“It Made Me Really Angry”: Why Rochelle Courtenay Started Share the Dignity

Welcome to POPSUGAR Uninhibited, a space where anyone with a period can come for advice, recommendations and support. Here, we’ll tackle topics like PMS, sustainability, post-partum periods and bring you first-person experiences in our period diaries. We also want to raise awareness around period poverty, with the aim to ignite change with the help of our launch partner Modibodi and charity partner Share the Dignity. You can find all of the stories here

On any given day, around 800 million people around the world have their period. A substantial amount of these people also experience period poverty every single day, which means they lack access to sanitary products, as well as education around menstrual health, toilets, hand-washing facilities and waste management.

When Rochelle Courtenay first learned about period poverty in 2015, she instantly looked at ways she could help. This culminated in the launch of charity Share the Dignity, which provides much-needed sanitary products to those experiencing period poverty in Australia.

“Reading an article online in 2015 was the first time I’d ever realised that people didn’t have access to sanitary items and I was so embarrassed,” Courtenay told POPSUGAR Australia. “When I researched it, it wasn’t the first article to be written about period poverty and then that really made me angry because how do people read about it and not do something about it?”

These days, Share the Dignity works with over 3,000 charities across the country to help distribute period products that are collected through donation drives. As well as making a difference on the ground, the charity also aims to educate people on period poverty. The more people who know about it, the more who can lend a helping hand.

“My job is to make sure that there isn’t a person in Australia who doesn’t know that young people are stealing socks out of the laundry or using wadded up toilet paper to deal with their period,” Courtenay said.

We recently chatted to Courtenay about all things period poverty, what it took to get Share the Dignity off the ground and how we can get involved in the fight to end this experience.

POPSUGAR Australia: Period poverty affects a lot of young people. Can you tell us a little bit about your experience with your menstrual cycle over the years?

Rochelle Courtenay: I just had a hysterectomy eight weeks ago as I have spent 40 years of my life with severe periods. I was telling somebody yesterday how I had endometriosis but I didn’t know I had that until I couldn’t fall pregnant for five years.

From there, it’s been probably an operation every two years, which resulted in a final hysterectomy. It was a partial hysterectomy two years ago and then two years before that, it was surgery for endometriosis. It was just never-ending and it obviously played a really big role in my life.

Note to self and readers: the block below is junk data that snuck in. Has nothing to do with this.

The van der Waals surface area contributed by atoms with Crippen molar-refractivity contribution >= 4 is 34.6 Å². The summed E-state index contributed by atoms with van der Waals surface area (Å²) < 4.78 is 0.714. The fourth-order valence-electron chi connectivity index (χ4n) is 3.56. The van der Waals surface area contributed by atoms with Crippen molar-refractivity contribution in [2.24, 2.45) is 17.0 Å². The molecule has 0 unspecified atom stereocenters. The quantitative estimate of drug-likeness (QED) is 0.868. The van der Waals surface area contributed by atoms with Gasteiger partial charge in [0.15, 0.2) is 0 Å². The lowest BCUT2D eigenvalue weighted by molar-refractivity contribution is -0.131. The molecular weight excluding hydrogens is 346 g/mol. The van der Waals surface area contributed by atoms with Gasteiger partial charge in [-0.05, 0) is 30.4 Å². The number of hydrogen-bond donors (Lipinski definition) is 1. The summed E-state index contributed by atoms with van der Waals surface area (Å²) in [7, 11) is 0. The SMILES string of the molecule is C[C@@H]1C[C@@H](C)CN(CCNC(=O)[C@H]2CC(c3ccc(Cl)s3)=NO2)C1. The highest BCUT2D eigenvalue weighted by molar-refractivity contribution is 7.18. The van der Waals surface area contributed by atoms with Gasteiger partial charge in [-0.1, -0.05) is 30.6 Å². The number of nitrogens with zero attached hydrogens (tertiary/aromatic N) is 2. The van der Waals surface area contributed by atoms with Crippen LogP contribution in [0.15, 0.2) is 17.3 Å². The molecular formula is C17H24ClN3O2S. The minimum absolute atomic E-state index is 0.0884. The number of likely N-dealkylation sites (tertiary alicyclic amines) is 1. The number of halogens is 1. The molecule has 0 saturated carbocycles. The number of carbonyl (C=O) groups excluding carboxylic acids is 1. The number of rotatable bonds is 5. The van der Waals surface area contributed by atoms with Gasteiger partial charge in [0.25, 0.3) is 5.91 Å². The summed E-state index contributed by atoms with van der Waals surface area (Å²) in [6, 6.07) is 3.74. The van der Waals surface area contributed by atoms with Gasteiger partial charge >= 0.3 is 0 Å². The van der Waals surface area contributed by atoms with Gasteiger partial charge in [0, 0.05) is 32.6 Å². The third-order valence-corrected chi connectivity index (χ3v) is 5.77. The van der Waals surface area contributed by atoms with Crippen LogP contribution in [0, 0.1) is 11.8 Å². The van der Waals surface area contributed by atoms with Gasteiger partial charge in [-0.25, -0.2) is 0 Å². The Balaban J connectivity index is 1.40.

I bleed so badly that when I was a sales rep, I actually used to have a tampon in and a pad on and I also used to have to sit on a towel in the car to get from one town to the other. No one ever talked about it and I would never have told anyone I sat on a towel.

But there weren’t period undies then and one pad just didn’t cut the mustard for me. And you never talked about it, you just did what you needed to do. I’m exceptionally grateful that I’ve always been able to afford sanitary items and I’ve always had access to a shower.

I couldn’t tell you the amount of underwear and clothes that I’ve had ruined from periods. I don’t know that Share the Dignity would even exist if I hadn’t had those real struggles with periods because of the gratitude of just being able to have access to them. I didn’t even know that that was a feeling of gratitude we should have had.

PS: When were you first exposed to period poverty? Can you tell us about the moment that sparked your passion for helping people who experience this?

RC: Reading an article online in 2015 was the first time I’d ever realised that people didn’t have access to sanitary items and I was so embarrassed. Of all the things that I’ve been through in my life and I didn’t know that that problem existed.

When I researched it, it wasn’t the first article to be written about period poverty and then that really made me angry because how do people read about it and not do something about it? At that time, my daughters were 16 and 14 and with the three of us, it probably cost me $70 a month just to have period products in the home, so I couldn’t believe that people could read about it and not do something about it.

PS: Can you please tell us about what it was like launching Share the Dignity? How long did it take you to get it up and running?

RC: It was very swift! I was a personal trainer, and I had all-female clients — I used to have around 40 clients and I’d see them once or twice a week — and I made all my clients bring me a packet of pads or tampons for every glass of wine they had in the month of February and March 2015.